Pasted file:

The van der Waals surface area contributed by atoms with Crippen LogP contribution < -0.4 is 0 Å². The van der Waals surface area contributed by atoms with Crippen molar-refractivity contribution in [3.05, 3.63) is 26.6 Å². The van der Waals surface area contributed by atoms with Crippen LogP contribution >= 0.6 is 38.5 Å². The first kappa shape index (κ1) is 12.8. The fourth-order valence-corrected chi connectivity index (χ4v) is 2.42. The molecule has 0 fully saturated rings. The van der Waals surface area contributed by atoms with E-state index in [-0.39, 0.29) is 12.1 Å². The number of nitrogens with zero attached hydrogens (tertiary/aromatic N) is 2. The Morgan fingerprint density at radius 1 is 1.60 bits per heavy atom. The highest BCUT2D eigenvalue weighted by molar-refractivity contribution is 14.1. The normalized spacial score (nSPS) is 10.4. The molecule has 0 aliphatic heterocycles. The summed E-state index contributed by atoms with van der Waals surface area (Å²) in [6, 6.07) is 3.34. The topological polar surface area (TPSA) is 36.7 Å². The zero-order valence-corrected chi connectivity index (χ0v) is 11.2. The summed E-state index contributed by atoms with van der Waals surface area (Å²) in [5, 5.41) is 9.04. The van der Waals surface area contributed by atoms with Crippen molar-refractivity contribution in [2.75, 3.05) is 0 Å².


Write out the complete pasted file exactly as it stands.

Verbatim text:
The van der Waals surface area contributed by atoms with Crippen LogP contribution < -0.4 is 0 Å². The van der Waals surface area contributed by atoms with Crippen molar-refractivity contribution in [3.05, 3.63) is 26.6 Å². The van der Waals surface area contributed by atoms with Crippen LogP contribution >= 0.6 is 38.5 Å². The first kappa shape index (κ1) is 12.8. The fourth-order valence-corrected chi connectivity index (χ4v) is 2.42. The molecule has 0 fully saturated rings. The van der Waals surface area contributed by atoms with E-state index in [-0.39, 0.29) is 12.1 Å². The number of nitrogens with zero attached hydrogens (tertiary/aromatic N) is 2. The Morgan fingerprint density at radius 1 is 1.60 bits per heavy atom. The highest BCUT2D eigenvalue weighted by molar-refractivity contribution is 14.1. The normalized spacial score (nSPS) is 10.4. The molecule has 0 aliphatic heterocycles. The summed E-state index contributed by atoms with van der Waals surface area (Å²) in [6, 6.07) is 3.34. The topological polar surface area (TPSA) is 36.7 Å². The zero-order valence-corrected chi connectivity index (χ0v) is 11.2. The summed E-state index contributed by atoms with van der Waals surface area (Å²) in [5, 5.41) is 9.04. The van der Waals surface area contributed by atoms with Crippen molar-refractivity contribution in [2.75, 3.05) is 0 Å².